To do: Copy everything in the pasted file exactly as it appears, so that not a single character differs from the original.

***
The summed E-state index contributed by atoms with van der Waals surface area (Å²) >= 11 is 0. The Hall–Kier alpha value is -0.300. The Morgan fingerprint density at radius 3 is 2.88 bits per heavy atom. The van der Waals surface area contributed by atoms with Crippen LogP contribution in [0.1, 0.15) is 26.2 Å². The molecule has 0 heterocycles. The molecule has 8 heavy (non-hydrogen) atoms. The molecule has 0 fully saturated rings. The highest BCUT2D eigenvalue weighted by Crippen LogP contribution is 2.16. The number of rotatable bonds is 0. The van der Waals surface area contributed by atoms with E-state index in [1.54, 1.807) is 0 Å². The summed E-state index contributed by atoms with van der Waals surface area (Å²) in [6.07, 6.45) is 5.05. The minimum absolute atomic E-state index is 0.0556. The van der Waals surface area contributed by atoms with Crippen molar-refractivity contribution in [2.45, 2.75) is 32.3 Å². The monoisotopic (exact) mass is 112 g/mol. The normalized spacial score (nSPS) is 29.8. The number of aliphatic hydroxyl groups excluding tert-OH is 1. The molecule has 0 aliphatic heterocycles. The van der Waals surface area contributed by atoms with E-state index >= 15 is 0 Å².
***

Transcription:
The summed E-state index contributed by atoms with van der Waals surface area (Å²) >= 11 is 0. The Hall–Kier alpha value is -0.300. The Morgan fingerprint density at radius 3 is 2.88 bits per heavy atom. The van der Waals surface area contributed by atoms with Crippen LogP contribution in [0.1, 0.15) is 26.2 Å². The molecule has 0 heterocycles. The molecule has 8 heavy (non-hydrogen) atoms. The molecule has 0 fully saturated rings. The highest BCUT2D eigenvalue weighted by Crippen LogP contribution is 2.16. The number of rotatable bonds is 0. The van der Waals surface area contributed by atoms with E-state index in [1.54, 1.807) is 0 Å². The summed E-state index contributed by atoms with van der Waals surface area (Å²) in [6.07, 6.45) is 5.05. The minimum absolute atomic E-state index is 0.0556. The van der Waals surface area contributed by atoms with Crippen molar-refractivity contribution in [2.45, 2.75) is 32.3 Å². The monoisotopic (exact) mass is 112 g/mol. The normalized spacial score (nSPS) is 29.8. The number of aliphatic hydroxyl groups excluding tert-OH is 1. The molecule has 0 aliphatic heterocycles. The van der Waals surface area contributed by atoms with E-state index >= 15 is 0 Å².